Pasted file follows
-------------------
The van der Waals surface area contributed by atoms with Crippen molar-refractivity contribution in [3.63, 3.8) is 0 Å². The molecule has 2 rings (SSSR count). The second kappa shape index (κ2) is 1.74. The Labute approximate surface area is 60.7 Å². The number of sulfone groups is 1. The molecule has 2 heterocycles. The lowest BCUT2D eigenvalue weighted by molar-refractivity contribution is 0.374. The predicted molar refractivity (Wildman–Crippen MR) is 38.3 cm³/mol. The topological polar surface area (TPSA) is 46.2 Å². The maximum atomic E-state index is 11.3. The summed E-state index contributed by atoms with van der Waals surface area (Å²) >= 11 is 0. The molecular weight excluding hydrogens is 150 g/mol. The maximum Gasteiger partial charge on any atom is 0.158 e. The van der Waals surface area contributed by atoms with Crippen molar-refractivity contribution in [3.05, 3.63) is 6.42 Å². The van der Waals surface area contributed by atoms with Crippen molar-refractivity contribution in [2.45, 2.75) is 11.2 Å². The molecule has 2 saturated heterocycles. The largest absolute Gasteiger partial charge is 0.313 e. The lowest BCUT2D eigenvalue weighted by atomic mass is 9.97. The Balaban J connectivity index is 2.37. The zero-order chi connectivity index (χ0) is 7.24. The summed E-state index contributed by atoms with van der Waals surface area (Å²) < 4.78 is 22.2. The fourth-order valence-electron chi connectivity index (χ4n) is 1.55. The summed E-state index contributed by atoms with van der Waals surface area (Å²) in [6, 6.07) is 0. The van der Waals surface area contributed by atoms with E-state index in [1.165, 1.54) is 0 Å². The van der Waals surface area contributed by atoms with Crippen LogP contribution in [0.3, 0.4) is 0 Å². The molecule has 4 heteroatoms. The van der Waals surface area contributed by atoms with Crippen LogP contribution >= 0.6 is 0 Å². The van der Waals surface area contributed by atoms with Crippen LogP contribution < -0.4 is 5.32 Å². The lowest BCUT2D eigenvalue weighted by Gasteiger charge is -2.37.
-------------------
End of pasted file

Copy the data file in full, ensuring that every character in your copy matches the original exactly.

The van der Waals surface area contributed by atoms with Crippen molar-refractivity contribution in [3.63, 3.8) is 0 Å². The molecule has 2 rings (SSSR count). The second kappa shape index (κ2) is 1.74. The Labute approximate surface area is 60.7 Å². The number of sulfone groups is 1. The molecule has 2 heterocycles. The lowest BCUT2D eigenvalue weighted by molar-refractivity contribution is 0.374. The predicted molar refractivity (Wildman–Crippen MR) is 38.3 cm³/mol. The topological polar surface area (TPSA) is 46.2 Å². The maximum atomic E-state index is 11.3. The summed E-state index contributed by atoms with van der Waals surface area (Å²) >= 11 is 0. The molecular weight excluding hydrogens is 150 g/mol. The maximum Gasteiger partial charge on any atom is 0.158 e. The van der Waals surface area contributed by atoms with Crippen molar-refractivity contribution in [3.05, 3.63) is 6.42 Å². The van der Waals surface area contributed by atoms with Crippen molar-refractivity contribution in [2.45, 2.75) is 11.2 Å². The molecule has 2 saturated heterocycles. The largest absolute Gasteiger partial charge is 0.313 e. The lowest BCUT2D eigenvalue weighted by atomic mass is 9.97. The Balaban J connectivity index is 2.37. The zero-order chi connectivity index (χ0) is 7.24. The summed E-state index contributed by atoms with van der Waals surface area (Å²) < 4.78 is 22.2. The fourth-order valence-electron chi connectivity index (χ4n) is 1.55. The summed E-state index contributed by atoms with van der Waals surface area (Å²) in [6, 6.07) is 0. The van der Waals surface area contributed by atoms with E-state index in [1.165, 1.54) is 0 Å². The van der Waals surface area contributed by atoms with Crippen LogP contribution in [0.3, 0.4) is 0 Å². The molecule has 4 heteroatoms. The van der Waals surface area contributed by atoms with Crippen LogP contribution >= 0.6 is 0 Å². The van der Waals surface area contributed by atoms with Crippen LogP contribution < -0.4 is 5.32 Å². The lowest BCUT2D eigenvalue weighted by Gasteiger charge is -2.37.